freelance journalist, print journalist, online journalist, copywriter, content editor, freelance editor, health and lifestyle, blogger And WHERE not to get ill (apparently) | Christine Morgan - Journalist
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It’s been a rough old time for hospitals lately. Just a couple of weeks ago I wrote about a US study that suggests you  have a bigger chance of dying from a fatal medication error (that’s being given the wrong drugs, or the wrong dose, or perhaps at the wrong time) in hospital if you’re a patient during the months of July/August, thanks to the surge of new junior doctors taking up their first posts at that time of year (Another reason to stay out of hospital?).

Then two days ago I warned against being admitted to hospital at the weekend because you’re more likely to die than if you were admitted during the week (When NOT to get ill, part 2). Then, adding to the misery, I stuck the boot in yesterday by suggesting the ban on hospital flowers in many UK wards is more about hospital staff not being bothered to look after them than any possibility they could harm patients (Hospital flowers aren’t dangerous – just messy).

And now The Guardian is getting in on the act. According to the newspaper’s own investigation (hurrah for the survival of investigative journalism!) – and I won’t go into the whole thing in detail as there’s so much to discuss – you’re more likely to die in a small hospital than a big, busy one. Well, at least if you’re having vascular surgery, that is.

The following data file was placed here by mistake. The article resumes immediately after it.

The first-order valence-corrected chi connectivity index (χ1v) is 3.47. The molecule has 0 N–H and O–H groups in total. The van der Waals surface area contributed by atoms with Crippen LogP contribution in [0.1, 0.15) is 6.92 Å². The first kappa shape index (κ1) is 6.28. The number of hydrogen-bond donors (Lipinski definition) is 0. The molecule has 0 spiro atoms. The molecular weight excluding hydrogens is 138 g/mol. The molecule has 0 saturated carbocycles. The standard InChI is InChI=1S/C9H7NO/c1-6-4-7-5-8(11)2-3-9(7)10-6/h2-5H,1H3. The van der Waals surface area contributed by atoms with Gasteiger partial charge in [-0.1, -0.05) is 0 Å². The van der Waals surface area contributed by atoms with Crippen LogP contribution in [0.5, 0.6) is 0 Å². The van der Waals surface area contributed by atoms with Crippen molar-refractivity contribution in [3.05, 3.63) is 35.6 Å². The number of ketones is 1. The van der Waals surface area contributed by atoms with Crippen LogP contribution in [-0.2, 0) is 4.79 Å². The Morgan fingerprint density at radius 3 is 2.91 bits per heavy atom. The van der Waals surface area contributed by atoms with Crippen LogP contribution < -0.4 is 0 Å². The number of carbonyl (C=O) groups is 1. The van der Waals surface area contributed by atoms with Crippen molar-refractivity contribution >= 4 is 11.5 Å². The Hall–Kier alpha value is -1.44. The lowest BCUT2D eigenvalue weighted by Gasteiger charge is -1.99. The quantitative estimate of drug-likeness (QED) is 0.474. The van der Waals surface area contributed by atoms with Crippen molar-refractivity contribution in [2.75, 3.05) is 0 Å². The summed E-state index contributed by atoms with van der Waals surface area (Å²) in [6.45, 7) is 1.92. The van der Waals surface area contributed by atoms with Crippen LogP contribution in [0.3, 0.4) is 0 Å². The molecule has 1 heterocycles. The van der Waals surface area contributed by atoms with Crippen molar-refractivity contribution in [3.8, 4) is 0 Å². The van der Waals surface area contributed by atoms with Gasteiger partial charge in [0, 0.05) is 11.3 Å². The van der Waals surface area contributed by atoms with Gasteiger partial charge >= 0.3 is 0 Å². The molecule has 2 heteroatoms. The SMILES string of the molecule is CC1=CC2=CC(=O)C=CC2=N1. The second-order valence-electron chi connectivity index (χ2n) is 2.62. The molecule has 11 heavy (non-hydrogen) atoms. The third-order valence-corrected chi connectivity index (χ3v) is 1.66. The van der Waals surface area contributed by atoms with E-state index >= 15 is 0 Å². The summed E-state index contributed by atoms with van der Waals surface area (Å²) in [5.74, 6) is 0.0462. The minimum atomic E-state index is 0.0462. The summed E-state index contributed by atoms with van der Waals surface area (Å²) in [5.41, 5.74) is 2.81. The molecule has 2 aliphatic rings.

Now I’d imagine that, given the choice, most people would opt to be admitted to a small hospital where you’d think there’d be a better chance of your having more personal care. Well think again. Bigger, busier hospitals apparently have better trained doctors and staff – most likely because they do more operations and so on, so they’re more experienced. At least that’s the theory.

So there you have it. Now if you’re going to get ill and a hospital stay looks likely, just avoid the summer months and weekends. And after dialling 999, ask the ambulance driver to put his or her foot down and head for the biggest hospital their petrol tank will take you to.

Oh yeah, and if you’re about to give birth – and I know most women don’t have much say in the matter – try your best to have your baby during the day rather than at night, because according to researchers writing in BJOG: An International Journal of Obstetrics & Gynaecology (yes, bit of a mouthful, isn’t it?) birth complications are less common during daytime hospital deliveries than when babies are born in hospitals at night.

Not that I’m trying to make you riskfactorphobic or anything like that….